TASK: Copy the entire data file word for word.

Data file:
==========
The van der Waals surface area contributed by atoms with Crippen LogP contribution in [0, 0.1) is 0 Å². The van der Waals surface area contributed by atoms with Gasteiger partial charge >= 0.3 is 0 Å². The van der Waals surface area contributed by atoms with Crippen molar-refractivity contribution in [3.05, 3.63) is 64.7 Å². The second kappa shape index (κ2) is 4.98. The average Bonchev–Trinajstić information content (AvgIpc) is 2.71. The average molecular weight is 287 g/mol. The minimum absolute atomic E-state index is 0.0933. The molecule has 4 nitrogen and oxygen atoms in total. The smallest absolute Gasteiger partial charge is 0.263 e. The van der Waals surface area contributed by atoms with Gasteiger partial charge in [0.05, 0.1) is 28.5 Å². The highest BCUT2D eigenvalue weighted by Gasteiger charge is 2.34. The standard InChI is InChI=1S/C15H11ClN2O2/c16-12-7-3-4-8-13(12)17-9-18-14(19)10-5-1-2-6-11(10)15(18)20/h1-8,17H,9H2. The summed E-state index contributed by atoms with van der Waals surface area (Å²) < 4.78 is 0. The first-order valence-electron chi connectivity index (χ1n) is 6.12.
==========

The van der Waals surface area contributed by atoms with Crippen LogP contribution in [0, 0.1) is 0 Å². The van der Waals surface area contributed by atoms with Gasteiger partial charge >= 0.3 is 0 Å². The van der Waals surface area contributed by atoms with Crippen molar-refractivity contribution in [3.05, 3.63) is 64.7 Å². The second kappa shape index (κ2) is 4.98. The average Bonchev–Trinajstić information content (AvgIpc) is 2.71. The average molecular weight is 287 g/mol. The minimum absolute atomic E-state index is 0.0933. The molecule has 4 nitrogen and oxygen atoms in total. The smallest absolute Gasteiger partial charge is 0.263 e. The van der Waals surface area contributed by atoms with Gasteiger partial charge in [0.05, 0.1) is 28.5 Å². The highest BCUT2D eigenvalue weighted by Gasteiger charge is 2.34. The standard InChI is InChI=1S/C15H11ClN2O2/c16-12-7-3-4-8-13(12)17-9-18-14(19)10-5-1-2-6-11(10)15(18)20/h1-8,17H,9H2. The summed E-state index contributed by atoms with van der Waals surface area (Å²) < 4.78 is 0. The first-order valence-electron chi connectivity index (χ1n) is 6.12.